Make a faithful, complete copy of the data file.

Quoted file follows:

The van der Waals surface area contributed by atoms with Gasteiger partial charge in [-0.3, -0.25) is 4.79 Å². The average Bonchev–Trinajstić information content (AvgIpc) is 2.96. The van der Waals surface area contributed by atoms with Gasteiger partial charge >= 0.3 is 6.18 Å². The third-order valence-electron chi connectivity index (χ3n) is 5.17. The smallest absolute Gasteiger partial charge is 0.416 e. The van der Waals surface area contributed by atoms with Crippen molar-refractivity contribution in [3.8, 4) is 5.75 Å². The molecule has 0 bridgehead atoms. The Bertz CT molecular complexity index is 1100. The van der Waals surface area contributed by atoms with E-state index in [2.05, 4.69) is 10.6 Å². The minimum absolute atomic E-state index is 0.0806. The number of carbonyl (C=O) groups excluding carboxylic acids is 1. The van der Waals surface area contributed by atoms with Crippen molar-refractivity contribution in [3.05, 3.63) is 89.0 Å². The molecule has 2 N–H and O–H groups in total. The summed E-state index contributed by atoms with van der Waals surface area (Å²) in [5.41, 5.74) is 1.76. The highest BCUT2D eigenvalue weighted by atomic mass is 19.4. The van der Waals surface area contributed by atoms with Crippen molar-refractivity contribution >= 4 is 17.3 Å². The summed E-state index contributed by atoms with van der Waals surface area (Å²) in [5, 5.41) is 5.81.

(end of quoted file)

The van der Waals surface area contributed by atoms with Gasteiger partial charge in [-0.3, -0.25) is 4.79 Å². The average Bonchev–Trinajstić information content (AvgIpc) is 2.96. The van der Waals surface area contributed by atoms with Gasteiger partial charge >= 0.3 is 6.18 Å². The third-order valence-electron chi connectivity index (χ3n) is 5.17. The smallest absolute Gasteiger partial charge is 0.416 e. The van der Waals surface area contributed by atoms with Crippen molar-refractivity contribution in [3.8, 4) is 5.75 Å². The molecule has 0 bridgehead atoms. The Bertz CT molecular complexity index is 1100. The van der Waals surface area contributed by atoms with E-state index in [2.05, 4.69) is 10.6 Å². The minimum absolute atomic E-state index is 0.0806. The number of carbonyl (C=O) groups excluding carboxylic acids is 1. The van der Waals surface area contributed by atoms with Crippen molar-refractivity contribution in [3.05, 3.63) is 89.0 Å². The molecule has 2 N–H and O–H groups in total. The summed E-state index contributed by atoms with van der Waals surface area (Å²) in [5.41, 5.74) is 1.76. The highest BCUT2D eigenvalue weighted by atomic mass is 19.4. The van der Waals surface area contributed by atoms with Crippen molar-refractivity contribution >= 4 is 17.3 Å². The summed E-state index contributed by atoms with van der Waals surface area (Å²) in [5, 5.41) is 5.81.